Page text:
The story of how Justice Marc Nadon was named to the Supreme Court and ultimately rejected by the same court has been rife with conflicting statements about what really happened, leading to a war of words between the powerful executive and judicial branches of the country.
The tale is riven with drama and laced with historic significance. A prime minister has never publicly criticized a chief justice of the Supreme Court before. The spectacle of the highest elected official in the country crossing swords with the head of the judiciary branch has gripped and engaged Canadians.
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The adversaries are formidable. Prime Minister Stephen Harper is on his way to joining the top tier of longest-serving prime ministers. Chief Justice Beverley McLachlin is the first woman to head the court and the longest-serving chief justice in Canadian history.
Nadon now also has a historical claim, although not an enviable one. He is the first appointed judge ever to see his claim to a seat on the nation's highest court reversed by the potential colleagues he hoped to join.
Nadon was a Federal Court judge in Ottawa with a 20-year tenure when he was named by Harper to fill a Supreme Court spot vacated by retired Justice Morris Fish.
From the outset, his eligibility was questioned because he is not, as the Supreme Court Act stipulates, a Quebec lawyer, or Quebec superior or appeals court judge with a current knowledge of Quebec's civil code.
A Toronto lawyer challenged his appointment, sparking the government's request for the Supreme Court to decide if Nadon could join its ranks.
Here's how recent events have unfolded, beginning with the Supreme Court of Canada's decision about Nadon:
The Supreme Court delivered a 6-1 opinion that Nadon, as a Federal Court judge, is not eligible to represent Quebec on the Supreme Court.
Nadon had been named to the position in late September, and then appointed and even sworn in by the chief justice. He was also given an office in the Supreme Court building in Ottawa.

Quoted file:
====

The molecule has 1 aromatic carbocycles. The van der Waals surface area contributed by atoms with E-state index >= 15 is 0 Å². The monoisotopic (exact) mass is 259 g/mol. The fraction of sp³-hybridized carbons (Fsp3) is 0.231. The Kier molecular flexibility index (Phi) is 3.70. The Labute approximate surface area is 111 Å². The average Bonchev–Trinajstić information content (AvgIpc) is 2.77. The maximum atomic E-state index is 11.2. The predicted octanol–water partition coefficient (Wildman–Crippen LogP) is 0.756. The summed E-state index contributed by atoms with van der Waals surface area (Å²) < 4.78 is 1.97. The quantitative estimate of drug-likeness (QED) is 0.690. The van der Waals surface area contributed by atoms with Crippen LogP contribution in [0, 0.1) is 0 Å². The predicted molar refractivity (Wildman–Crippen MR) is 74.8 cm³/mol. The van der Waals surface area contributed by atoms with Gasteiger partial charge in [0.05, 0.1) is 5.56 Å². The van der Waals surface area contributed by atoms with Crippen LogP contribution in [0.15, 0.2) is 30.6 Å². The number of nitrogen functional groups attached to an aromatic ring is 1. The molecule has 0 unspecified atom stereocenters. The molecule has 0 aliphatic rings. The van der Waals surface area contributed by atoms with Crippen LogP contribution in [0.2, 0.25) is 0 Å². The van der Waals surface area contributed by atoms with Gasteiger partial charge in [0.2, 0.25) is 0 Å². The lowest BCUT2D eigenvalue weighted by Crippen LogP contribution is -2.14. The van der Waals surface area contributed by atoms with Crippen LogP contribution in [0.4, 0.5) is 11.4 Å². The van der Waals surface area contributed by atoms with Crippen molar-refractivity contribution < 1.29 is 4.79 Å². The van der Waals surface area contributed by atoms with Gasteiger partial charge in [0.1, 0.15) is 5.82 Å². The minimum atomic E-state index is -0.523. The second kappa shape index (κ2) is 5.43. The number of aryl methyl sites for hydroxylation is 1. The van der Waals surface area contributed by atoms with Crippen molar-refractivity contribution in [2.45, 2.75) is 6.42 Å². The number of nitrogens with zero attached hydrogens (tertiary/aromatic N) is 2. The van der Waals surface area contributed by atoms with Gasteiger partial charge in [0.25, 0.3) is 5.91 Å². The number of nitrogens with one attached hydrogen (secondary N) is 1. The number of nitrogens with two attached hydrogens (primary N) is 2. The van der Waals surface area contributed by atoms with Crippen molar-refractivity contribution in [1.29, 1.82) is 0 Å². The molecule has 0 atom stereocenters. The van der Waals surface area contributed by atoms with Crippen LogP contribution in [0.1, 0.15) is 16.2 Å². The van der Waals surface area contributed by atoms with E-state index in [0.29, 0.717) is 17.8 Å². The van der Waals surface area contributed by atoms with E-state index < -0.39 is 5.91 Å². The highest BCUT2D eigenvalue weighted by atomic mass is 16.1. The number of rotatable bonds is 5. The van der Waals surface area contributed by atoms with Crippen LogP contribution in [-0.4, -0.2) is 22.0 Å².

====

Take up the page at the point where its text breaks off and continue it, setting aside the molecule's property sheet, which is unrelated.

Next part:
Harper expressed surprise at the court's decision.
Here's his response to a question from Liberal Leader Justin Trudeau about when a Quebec judge would be appointed: "Mr. Speaker, during consultations, all of the parties in the House agreed with the idea of appointing a Quebecer from the Federal Court to the Supreme Court. It is surprising to learn that the rule for Quebec is completely different from the rule for the rest of Canada."
Harper also seemed to be violating the secrecy requirement of a committee of MPs that had put Nadon's name on a short list.
"The Liberal Party, in fact, supported the nominee for the Supreme Court because all experts agreed that, as has been done in the past, judges who come from a certain province and sit on the Federal Court can be named for that province in the Supreme Court of Canada," the prime minister told the House of Commons.
Harper was seemingly referring to the Supreme Court selection panel charged with narrowing down a list given to them by the government. The committee, dominated by Conservative MPs, picked three names. One was Nadon's.
But the committee is sworn to confidentiality, and may not talk about its deliberations or selection of names.
The Nadon issue resurfaced on May 1, because of an article in the National Post that quoted what journalist John Ivison called senior Conservative sources. The story said McLachlin had lobbied against the appointment of Nadon.
On the same day, in response to the newspaper's story, McLachlin's office issued a rare comment, dated May 1, saying, "The chief justice did not lobby the government against the appointment of Justice Nadon. She was consulted by the parliamentary committee regarding the government's short list of candidates and provided her views on the needs of the court."